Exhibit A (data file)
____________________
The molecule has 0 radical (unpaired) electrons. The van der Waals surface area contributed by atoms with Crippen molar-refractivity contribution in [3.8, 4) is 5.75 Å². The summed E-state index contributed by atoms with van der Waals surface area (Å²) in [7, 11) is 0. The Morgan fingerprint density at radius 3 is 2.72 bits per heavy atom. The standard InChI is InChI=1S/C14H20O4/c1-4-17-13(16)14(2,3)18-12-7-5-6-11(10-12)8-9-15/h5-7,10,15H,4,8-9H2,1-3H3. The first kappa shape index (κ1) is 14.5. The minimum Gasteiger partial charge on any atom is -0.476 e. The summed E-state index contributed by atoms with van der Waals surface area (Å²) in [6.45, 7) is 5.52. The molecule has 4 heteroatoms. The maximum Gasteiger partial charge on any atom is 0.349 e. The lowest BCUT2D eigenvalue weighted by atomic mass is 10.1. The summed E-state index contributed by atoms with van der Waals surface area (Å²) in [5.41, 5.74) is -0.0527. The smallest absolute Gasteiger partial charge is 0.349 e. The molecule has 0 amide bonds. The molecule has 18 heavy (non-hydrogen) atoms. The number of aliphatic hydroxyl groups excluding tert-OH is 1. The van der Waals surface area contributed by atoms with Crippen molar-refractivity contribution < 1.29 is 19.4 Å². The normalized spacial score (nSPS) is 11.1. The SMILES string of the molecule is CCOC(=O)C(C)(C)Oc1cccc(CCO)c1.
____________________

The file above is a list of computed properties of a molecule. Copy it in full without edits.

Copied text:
The molecule has 0 radical (unpaired) electrons. The van der Waals surface area contributed by atoms with Crippen molar-refractivity contribution in [3.8, 4) is 5.75 Å². The summed E-state index contributed by atoms with van der Waals surface area (Å²) in [7, 11) is 0. The Morgan fingerprint density at radius 3 is 2.72 bits per heavy atom. The standard InChI is InChI=1S/C14H20O4/c1-4-17-13(16)14(2,3)18-12-7-5-6-11(10-12)8-9-15/h5-7,10,15H,4,8-9H2,1-3H3. The first kappa shape index (κ1) is 14.5. The minimum Gasteiger partial charge on any atom is -0.476 e. The summed E-state index contributed by atoms with van der Waals surface area (Å²) in [6.45, 7) is 5.52. The molecule has 4 heteroatoms. The maximum Gasteiger partial charge on any atom is 0.349 e. The lowest BCUT2D eigenvalue weighted by atomic mass is 10.1. The summed E-state index contributed by atoms with van der Waals surface area (Å²) in [5.41, 5.74) is -0.0527. The smallest absolute Gasteiger partial charge is 0.349 e. The molecule has 0 amide bonds. The molecule has 18 heavy (non-hydrogen) atoms. The number of aliphatic hydroxyl groups excluding tert-OH is 1. The van der Waals surface area contributed by atoms with Crippen molar-refractivity contribution < 1.29 is 19.4 Å². The normalized spacial score (nSPS) is 11.1. The SMILES string of the molecule is CCOC(=O)C(C)(C)Oc1cccc(CCO)c1.